5. Avoid blog posts that are reposts of other people's material

You know those blog posts where someone grabs the initial paragraph from someone else's blog post? They publish the paragraph, comment on it, and then link to the original. That's boring. They haven't added anything significant.

If you want to post about someone else's content then add something significant: if you can't add something significant then what you planned to say is likely better written as a comment on the original site. I have commented on other posts in the past; for example, in A bad workman blames his tools I wrote a riposte to a post I strongly disagreed with.

6. Reread your blog posts aloud

I find that the only way to improve my writing is to stare at what I've written and read it aloud. Suddenly, when spoken, awkward phrases become apparent, the places where the flow ebbs become clear and repeated use of certain fetish phrases (I over use 'In fact') stand out. If you can't actually read aloud because the people on the bus (or wherever) would think you strange, then read aloud in your head: deliberately and slowly enunciate the words in your head.

I read and reread sentences and paragraphs over and over again. Each sentence in one of my blog post has likely been read four or five times before I hit publish.

7. Be playful and create something new

Commentary can be interesting, but what's often more interesting is new stuff. This means you actually have to create something: the blog post will just be a description of what you did. Some of my most successful posts have been about things I've done. For example, lots of people read about my attempt to 'hack' a spot-the-ball competition in Tonight, I'm going to write myself an Aston Martin. That blog post required a lot of work before any writing began.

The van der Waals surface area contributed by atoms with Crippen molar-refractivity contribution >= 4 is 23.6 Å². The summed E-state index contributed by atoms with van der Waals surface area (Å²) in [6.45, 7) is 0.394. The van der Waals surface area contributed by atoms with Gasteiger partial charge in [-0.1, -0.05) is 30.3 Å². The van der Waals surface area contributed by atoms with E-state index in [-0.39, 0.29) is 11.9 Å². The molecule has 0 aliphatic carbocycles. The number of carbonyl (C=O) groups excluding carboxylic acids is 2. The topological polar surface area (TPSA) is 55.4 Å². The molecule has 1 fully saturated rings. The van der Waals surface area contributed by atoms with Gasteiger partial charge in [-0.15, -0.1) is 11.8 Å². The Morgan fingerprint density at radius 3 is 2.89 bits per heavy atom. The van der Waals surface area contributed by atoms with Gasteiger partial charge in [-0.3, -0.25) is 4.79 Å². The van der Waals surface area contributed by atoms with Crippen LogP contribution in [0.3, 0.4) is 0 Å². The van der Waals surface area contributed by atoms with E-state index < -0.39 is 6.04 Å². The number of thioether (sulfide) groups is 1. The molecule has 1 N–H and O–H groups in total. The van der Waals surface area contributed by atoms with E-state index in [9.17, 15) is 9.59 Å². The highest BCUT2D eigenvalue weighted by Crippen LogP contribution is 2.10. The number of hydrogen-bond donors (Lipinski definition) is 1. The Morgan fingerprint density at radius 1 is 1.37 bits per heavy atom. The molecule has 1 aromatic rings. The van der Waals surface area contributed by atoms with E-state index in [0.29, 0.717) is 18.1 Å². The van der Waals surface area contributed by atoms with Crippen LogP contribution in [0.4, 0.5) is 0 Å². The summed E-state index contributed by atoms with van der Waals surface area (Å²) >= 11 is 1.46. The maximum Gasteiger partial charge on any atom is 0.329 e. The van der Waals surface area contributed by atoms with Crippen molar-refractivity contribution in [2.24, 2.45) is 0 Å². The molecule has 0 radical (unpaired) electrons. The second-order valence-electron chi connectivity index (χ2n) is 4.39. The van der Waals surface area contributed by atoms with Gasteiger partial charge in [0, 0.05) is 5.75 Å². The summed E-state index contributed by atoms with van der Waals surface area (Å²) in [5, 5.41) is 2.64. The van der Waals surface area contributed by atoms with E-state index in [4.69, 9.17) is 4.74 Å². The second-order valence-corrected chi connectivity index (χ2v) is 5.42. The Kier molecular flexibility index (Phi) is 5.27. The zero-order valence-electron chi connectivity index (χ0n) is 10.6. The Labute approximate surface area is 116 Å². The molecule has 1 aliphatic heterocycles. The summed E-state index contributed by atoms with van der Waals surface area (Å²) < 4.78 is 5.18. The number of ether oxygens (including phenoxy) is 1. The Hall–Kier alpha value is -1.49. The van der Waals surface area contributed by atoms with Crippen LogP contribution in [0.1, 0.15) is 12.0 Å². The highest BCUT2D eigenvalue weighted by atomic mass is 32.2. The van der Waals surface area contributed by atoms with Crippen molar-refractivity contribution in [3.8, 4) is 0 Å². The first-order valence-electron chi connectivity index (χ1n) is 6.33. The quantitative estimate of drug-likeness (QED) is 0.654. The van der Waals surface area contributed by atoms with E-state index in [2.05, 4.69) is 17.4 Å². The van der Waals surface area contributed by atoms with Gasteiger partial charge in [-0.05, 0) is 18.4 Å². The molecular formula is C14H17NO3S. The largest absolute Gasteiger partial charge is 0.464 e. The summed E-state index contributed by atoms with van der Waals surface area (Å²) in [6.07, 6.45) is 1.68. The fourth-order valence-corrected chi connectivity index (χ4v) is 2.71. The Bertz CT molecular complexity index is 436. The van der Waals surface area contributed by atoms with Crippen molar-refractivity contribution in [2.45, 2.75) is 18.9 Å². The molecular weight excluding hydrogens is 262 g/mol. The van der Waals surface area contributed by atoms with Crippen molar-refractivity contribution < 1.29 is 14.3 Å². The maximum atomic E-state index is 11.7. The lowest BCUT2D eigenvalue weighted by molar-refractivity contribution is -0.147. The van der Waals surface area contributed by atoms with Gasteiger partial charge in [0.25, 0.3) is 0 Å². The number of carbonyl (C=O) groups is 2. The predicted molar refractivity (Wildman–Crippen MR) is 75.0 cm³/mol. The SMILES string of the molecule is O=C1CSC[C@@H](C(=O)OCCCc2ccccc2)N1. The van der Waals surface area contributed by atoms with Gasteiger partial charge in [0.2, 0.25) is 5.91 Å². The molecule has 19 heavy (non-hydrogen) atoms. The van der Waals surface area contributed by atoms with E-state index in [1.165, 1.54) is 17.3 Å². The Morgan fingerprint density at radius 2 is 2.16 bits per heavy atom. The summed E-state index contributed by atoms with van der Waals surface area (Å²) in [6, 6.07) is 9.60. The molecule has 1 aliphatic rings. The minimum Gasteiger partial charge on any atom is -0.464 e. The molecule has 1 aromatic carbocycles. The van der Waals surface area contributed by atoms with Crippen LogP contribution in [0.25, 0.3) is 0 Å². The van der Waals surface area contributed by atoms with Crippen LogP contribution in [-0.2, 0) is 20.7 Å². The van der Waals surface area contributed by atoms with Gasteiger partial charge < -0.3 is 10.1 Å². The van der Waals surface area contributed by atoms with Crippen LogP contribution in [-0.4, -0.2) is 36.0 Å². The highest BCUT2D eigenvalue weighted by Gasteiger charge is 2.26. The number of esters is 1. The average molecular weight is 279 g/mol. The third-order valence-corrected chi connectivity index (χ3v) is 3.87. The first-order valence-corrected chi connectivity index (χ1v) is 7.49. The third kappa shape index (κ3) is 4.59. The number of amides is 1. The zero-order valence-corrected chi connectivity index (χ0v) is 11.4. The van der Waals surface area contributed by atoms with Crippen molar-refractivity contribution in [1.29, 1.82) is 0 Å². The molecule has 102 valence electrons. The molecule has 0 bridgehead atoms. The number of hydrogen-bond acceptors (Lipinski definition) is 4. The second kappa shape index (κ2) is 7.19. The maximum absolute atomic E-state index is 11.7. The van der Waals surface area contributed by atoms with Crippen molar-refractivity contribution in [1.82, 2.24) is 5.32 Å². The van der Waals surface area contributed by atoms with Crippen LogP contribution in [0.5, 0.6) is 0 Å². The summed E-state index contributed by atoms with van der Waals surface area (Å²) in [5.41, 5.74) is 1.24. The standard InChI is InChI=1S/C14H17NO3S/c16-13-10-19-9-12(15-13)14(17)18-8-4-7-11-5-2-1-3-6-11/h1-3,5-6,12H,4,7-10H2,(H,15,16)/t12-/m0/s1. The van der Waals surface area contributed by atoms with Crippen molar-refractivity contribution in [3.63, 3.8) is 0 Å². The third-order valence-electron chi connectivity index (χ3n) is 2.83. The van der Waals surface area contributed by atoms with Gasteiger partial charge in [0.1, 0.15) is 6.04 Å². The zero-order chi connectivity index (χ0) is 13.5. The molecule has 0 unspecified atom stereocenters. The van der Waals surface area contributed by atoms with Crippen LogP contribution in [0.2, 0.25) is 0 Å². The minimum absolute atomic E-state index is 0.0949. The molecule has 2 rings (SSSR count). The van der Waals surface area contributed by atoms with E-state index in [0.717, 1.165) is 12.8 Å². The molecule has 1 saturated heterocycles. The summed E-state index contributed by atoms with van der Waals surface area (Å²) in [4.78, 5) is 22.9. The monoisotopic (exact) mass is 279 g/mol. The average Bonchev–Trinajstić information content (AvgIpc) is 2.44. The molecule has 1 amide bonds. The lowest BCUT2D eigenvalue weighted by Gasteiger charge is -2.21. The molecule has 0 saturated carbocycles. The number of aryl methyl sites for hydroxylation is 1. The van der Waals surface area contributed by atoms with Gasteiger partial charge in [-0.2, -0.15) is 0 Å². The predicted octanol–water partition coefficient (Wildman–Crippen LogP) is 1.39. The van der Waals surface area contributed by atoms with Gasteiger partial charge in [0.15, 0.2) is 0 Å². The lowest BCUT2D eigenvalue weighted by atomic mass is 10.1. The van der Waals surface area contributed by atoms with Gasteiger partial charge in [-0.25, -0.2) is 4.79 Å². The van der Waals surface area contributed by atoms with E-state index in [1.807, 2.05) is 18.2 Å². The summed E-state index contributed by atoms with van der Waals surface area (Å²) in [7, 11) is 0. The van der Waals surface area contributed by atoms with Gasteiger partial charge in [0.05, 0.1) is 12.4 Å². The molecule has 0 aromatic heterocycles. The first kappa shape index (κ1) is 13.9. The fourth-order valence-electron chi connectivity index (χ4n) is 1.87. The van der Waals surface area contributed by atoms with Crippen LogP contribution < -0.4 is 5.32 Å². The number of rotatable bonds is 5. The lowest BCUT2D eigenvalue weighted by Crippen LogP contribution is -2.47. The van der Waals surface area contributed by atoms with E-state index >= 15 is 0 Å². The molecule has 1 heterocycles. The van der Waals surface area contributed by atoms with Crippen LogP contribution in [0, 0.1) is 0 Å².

You need to be playful away from your blog (and, perhaps, your computer) to come up with the sort of posts that will be winners. Walk away from your blogging software and think about something else. That something else might make a great post.

8. Teach

If you can find a subject that can be taught in the space of a blog post then do it. People won't read blog posts for long (the average person spends about 3 minutes on a single blog post on my blog), so you need something bite-sized and interesting. In Squaring two-digit numbers in your head I showed people an arithmetic trick and told a little story.

9. Be personal

I said above that I'd avoided "I" in the beginning. This was a big mistake. You need to speak from your heart to come across as genuine and interesting (unless you are an excellent writer), oftentimes this means speaking about yourself and about a subject that you are passionate about. In Just give me a simple CPU and a few I/O ports I wrote about my desire for a simple computer and how things had changed over the years. The post doesn't have a lot of insightful points, it's really a personal story.


If you enjoyed this blog post, you might enjoy my travel book for people interested in science and technology: The Geek Atlas. Signed copies of The Geek Atlas are available.